The opinion of the court was delivered by: Judge Edmond E. Chang
MEMORANDUM OPINION AND ORDER
Caremark is a pharmacy business (Caremark is shorthand for related corporate entities), widely known as CVS Pharmacy on retail side of its business.*fn1 Caremark also provides a pharmacy benefits management service, and that part of the company employed Joel Saban as an executive who negotiated discounts with pharmaceutical manufacturers. R. 1 ¶¶ 1, 3, 12. As part of his relationship with Caremark, Saban signed an employment agreement in December 2009. Id. ¶ 1. Part of the agreement is a clause labeled "non-competition." R. 10-1, 15. The clause prevents Saban from "directly or indirectly" engaging in competition with Caremark, or any of its related companies, for a one-year period after leaving employment with Caremark. Id. Saban resigned from his employment on April 20, 2010, R. 1 ¶ 12, and took on a position with SXC Health Solutions, Inc. R. 1 ¶ 13. Saban sued for a declaration invalidating the non-competition clause in his employment agreement. Id. ¶ 1. In response to Saban's declaratory judgment action, Caremark counterclaimed for breach of contract, violations of the Illinois Uniform Trade Secrets Act, 765 ILCS 1065/1 et seq., breach of fiduciary duty, violations of the Computer Fraud and Abuse Act (CFAA), 18 U.S.C. § 1030(g), and preliminary and permanent injunctive relief. R. 21, 17-55.
The previously-assigned judge referred Caremark's preliminary-injunction motion to Magistrate Judge Morton Denlow. Now pending before this Court are Caremark's objections to one set of the magistrate judge's evidentiary rulings and to the Report and Recommendation. R. 103. In a thorough 48-page opinion, the Report concluded that Caremark's preliminary-injunction motion should be denied. Id. at 47. For the following reasons, the Court overrules the objections, affirms the magistrate judge's evidentiary rulings, and adopts the Report [R. 103]. Accordingly, Caremark's motion for a preliminary injunction is denied.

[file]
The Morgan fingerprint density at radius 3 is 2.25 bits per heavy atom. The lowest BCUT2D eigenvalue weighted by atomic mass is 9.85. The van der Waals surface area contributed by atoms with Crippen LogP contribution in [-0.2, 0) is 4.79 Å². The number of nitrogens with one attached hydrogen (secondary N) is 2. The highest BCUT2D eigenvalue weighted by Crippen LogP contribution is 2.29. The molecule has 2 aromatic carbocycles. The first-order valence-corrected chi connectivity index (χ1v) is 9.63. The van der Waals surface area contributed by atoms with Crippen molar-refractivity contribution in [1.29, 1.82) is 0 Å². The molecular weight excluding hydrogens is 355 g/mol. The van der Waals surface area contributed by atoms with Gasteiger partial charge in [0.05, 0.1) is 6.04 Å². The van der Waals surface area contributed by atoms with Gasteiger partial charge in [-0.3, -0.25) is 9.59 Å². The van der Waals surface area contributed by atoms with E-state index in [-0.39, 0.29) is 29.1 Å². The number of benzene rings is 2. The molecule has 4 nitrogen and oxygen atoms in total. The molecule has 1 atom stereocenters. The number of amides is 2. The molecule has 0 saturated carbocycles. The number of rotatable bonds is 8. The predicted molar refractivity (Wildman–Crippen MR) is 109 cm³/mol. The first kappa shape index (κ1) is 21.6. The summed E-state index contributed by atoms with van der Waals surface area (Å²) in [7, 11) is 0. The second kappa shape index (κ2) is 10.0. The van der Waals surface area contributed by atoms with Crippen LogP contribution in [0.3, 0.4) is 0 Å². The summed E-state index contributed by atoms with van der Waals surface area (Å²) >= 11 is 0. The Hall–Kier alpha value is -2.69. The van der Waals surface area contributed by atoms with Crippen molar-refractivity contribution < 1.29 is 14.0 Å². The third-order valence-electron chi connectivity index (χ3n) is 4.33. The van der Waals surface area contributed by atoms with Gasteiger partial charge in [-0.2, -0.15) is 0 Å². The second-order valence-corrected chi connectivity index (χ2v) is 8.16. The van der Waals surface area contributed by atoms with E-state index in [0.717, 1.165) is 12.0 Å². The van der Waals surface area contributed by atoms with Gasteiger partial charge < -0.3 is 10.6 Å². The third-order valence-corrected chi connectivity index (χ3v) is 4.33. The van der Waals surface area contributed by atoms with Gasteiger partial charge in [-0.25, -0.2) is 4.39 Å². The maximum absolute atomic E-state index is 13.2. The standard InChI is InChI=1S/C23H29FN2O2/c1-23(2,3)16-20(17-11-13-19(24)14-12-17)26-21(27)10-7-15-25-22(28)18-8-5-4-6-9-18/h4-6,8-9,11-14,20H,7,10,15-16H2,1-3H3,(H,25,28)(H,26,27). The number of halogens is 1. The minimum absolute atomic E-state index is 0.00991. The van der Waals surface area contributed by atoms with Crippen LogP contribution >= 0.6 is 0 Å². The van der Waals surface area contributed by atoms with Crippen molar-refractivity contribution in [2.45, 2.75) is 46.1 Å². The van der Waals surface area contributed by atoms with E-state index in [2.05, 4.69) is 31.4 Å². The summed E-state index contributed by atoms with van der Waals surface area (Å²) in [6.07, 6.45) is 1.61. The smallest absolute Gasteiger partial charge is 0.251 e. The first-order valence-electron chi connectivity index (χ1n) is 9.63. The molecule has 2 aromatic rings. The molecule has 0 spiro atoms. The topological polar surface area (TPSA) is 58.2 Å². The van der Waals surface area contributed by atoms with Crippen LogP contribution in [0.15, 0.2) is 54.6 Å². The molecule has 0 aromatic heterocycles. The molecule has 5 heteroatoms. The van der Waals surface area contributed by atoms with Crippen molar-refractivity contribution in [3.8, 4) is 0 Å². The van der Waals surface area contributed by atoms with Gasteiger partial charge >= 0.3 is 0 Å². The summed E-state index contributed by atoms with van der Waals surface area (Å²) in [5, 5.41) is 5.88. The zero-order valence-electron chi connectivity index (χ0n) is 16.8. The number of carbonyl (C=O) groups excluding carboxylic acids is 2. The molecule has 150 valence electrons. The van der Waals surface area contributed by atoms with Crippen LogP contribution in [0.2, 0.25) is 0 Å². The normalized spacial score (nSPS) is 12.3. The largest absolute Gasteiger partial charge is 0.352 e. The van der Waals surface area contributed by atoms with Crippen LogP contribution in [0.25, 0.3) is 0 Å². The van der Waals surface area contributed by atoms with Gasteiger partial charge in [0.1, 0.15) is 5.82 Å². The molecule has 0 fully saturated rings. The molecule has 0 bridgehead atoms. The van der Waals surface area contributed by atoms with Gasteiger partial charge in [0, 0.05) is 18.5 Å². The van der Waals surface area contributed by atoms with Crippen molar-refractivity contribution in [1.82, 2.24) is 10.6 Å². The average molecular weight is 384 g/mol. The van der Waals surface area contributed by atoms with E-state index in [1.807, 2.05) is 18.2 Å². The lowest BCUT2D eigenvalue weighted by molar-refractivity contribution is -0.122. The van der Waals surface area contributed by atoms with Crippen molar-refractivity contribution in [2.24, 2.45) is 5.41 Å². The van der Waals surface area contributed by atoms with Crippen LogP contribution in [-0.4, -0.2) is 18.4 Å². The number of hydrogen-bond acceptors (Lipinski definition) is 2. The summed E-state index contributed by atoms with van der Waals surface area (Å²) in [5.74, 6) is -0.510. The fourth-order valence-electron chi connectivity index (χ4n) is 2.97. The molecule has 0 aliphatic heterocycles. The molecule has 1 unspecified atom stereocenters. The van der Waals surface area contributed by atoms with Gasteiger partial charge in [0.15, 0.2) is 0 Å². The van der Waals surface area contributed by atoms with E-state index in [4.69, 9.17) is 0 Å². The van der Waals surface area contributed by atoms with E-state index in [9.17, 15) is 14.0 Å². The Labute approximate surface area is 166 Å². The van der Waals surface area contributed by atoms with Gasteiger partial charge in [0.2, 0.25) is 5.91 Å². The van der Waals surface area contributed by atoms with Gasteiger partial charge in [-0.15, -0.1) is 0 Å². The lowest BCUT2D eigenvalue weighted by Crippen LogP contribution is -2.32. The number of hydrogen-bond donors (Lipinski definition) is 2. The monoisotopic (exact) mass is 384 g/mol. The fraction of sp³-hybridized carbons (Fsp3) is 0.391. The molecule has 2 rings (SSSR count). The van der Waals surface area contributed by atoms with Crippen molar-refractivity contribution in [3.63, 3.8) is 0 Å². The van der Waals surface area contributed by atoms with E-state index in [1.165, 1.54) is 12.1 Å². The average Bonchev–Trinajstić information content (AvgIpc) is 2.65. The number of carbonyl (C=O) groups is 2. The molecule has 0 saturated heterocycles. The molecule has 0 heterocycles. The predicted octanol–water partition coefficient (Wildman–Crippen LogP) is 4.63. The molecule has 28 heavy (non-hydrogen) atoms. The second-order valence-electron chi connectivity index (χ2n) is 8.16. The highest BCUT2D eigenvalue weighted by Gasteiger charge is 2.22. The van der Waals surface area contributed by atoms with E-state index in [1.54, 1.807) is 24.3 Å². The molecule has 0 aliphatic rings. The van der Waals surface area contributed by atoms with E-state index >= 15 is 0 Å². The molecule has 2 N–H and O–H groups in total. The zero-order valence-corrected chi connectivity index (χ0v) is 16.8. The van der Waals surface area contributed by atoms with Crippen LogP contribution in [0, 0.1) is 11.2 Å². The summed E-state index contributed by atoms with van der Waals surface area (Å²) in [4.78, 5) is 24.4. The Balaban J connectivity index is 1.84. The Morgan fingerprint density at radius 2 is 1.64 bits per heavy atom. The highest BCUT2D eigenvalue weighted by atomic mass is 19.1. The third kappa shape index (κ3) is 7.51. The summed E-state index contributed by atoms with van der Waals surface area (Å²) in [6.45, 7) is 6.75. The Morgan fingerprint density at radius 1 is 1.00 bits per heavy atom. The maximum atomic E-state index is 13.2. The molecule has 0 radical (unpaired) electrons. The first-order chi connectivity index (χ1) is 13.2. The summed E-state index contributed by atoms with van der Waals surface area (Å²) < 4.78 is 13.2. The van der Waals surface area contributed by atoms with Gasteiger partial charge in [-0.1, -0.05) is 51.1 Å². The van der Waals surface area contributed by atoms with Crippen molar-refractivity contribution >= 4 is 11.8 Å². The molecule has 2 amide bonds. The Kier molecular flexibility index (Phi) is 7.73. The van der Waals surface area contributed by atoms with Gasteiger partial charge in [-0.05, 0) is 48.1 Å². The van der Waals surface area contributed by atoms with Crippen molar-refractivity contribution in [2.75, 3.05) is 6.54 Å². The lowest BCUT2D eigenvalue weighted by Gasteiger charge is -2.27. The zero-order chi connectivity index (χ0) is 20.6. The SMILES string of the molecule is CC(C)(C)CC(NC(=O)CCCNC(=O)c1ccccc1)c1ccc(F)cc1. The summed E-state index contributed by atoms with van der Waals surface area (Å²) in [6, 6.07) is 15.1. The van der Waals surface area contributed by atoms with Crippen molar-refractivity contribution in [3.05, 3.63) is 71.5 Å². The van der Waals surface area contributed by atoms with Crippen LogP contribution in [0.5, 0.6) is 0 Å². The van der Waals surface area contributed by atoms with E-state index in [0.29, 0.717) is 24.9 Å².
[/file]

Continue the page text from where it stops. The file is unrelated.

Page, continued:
"When a magistrate judge prepares a report and recommendation for a district court, the governing statute provides that the district court 'shall make a de novo determination' with respect to any contested matter." Kanter v. C.I.R, 590 F.3d 410, 416 (7th Cir. 2009) (citing 28 U.S.C. § 636(b)(1)(C)). If no specific objection is made, or only a partial objection, the district court reviews the uncontested portions for clear error. Johnson v. Zema Sys. Corp., 170 F.3d 734, 739 (7th Cir. 1999).
A preliminary injunction is "an extraordinary remedy that may only be awarded upon a clear showing that the plaintiff is entitled to such relief." Winter v. National Resources Defense Council, 555 U.S. 7, 129 S. Ct. 365, 375-76 (2008). To prevail on a motion for a preliminary injunction, the moving party must show (1) a likelihood of success on the merits; (2) a lack of an adequate remedy at law; and (3) an irreparable harm will result if the injunction is not granted. Lambert v. Buss, 498 F.3d 446, 451 (7th Cir. 2007) (citations omitted). If the moving party meets these requirements, then the court balances the relative harms that could be caused to either party. Id.
A district court reviewing a magistrate's non-dispositive orders may overturn the order if it is "clearly erroneous or is contrary to law." Fed. R. Civ. P. 72(a). "A finding is clearly erroneous when, although there may be some evidence to support it, the reviewing court on the entire evidence is left with the definite and firm conviction that a mistake has been committed.' " Lange v. United States, 31 F.3d 535, 539 (7th Cir. 1994) (citations and quotations omitted). Rulings on evidence are non-dispositive orders. Phillips v. Raymond Corp., 213 F.R.D. 521, 525 (N.D. Ill. 2003) ("rulings on . . . evidence . . . are not dispositive rulings in any sense") (emphasis in original).
An in-depth discussion of the facts can be found in the magistrate judge's Report. R. 103. Rather than reciting the facts at length here, only those facts relevant to the contested findings of fact and conclusions of law are repeated here.
SXC and Caremark provide pharmacy benefits management (PBM) services. R. 103, ¶¶ 2-4. PBMs manage prescription drug coverage for health plans, government agencies, and employees. Id. ¶ 5. As part of that management service, PBMs negotiate for discounts with drug manufacturers. Id. The primary factors that allow PBMs to negotiate discounts are the volume of business provided by a PBM and the PBM's promotion of a particular drug. Id. The terms of negotiated discount and rebate agreements are generally considered confidential. Id.